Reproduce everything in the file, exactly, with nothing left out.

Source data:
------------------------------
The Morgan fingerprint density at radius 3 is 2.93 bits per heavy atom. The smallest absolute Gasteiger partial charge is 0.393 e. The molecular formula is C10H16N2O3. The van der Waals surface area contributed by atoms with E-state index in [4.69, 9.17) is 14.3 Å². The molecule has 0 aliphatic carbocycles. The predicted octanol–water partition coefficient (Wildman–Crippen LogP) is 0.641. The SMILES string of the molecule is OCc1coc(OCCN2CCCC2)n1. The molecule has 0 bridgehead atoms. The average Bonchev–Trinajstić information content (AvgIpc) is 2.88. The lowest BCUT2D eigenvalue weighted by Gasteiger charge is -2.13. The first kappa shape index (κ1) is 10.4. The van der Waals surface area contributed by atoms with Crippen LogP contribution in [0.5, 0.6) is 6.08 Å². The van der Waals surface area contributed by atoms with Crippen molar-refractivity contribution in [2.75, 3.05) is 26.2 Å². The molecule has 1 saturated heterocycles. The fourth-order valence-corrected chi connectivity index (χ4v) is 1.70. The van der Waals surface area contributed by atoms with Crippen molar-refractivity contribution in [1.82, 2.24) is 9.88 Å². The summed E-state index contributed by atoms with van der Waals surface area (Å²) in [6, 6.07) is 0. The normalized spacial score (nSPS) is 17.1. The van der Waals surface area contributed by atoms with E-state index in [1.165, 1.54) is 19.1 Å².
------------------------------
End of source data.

The Morgan fingerprint density at radius 3 is 2.93 bits per heavy atom. The smallest absolute Gasteiger partial charge is 0.393 e. The molecular formula is C10H16N2O3. The van der Waals surface area contributed by atoms with E-state index in [4.69, 9.17) is 14.3 Å². The molecule has 0 aliphatic carbocycles. The predicted octanol–water partition coefficient (Wildman–Crippen LogP) is 0.641. The SMILES string of the molecule is OCc1coc(OCCN2CCCC2)n1. The molecule has 0 bridgehead atoms. The average Bonchev–Trinajstić information content (AvgIpc) is 2.88. The lowest BCUT2D eigenvalue weighted by Gasteiger charge is -2.13. The first kappa shape index (κ1) is 10.4. The van der Waals surface area contributed by atoms with Crippen LogP contribution in [0.5, 0.6) is 6.08 Å². The van der Waals surface area contributed by atoms with Crippen molar-refractivity contribution in [2.75, 3.05) is 26.2 Å². The molecule has 1 saturated heterocycles. The fourth-order valence-corrected chi connectivity index (χ4v) is 1.70. The van der Waals surface area contributed by atoms with Crippen molar-refractivity contribution in [1.82, 2.24) is 9.88 Å². The summed E-state index contributed by atoms with van der Waals surface area (Å²) in [6, 6.07) is 0. The normalized spacial score (nSPS) is 17.1. The van der Waals surface area contributed by atoms with E-state index in [1.165, 1.54) is 19.1 Å².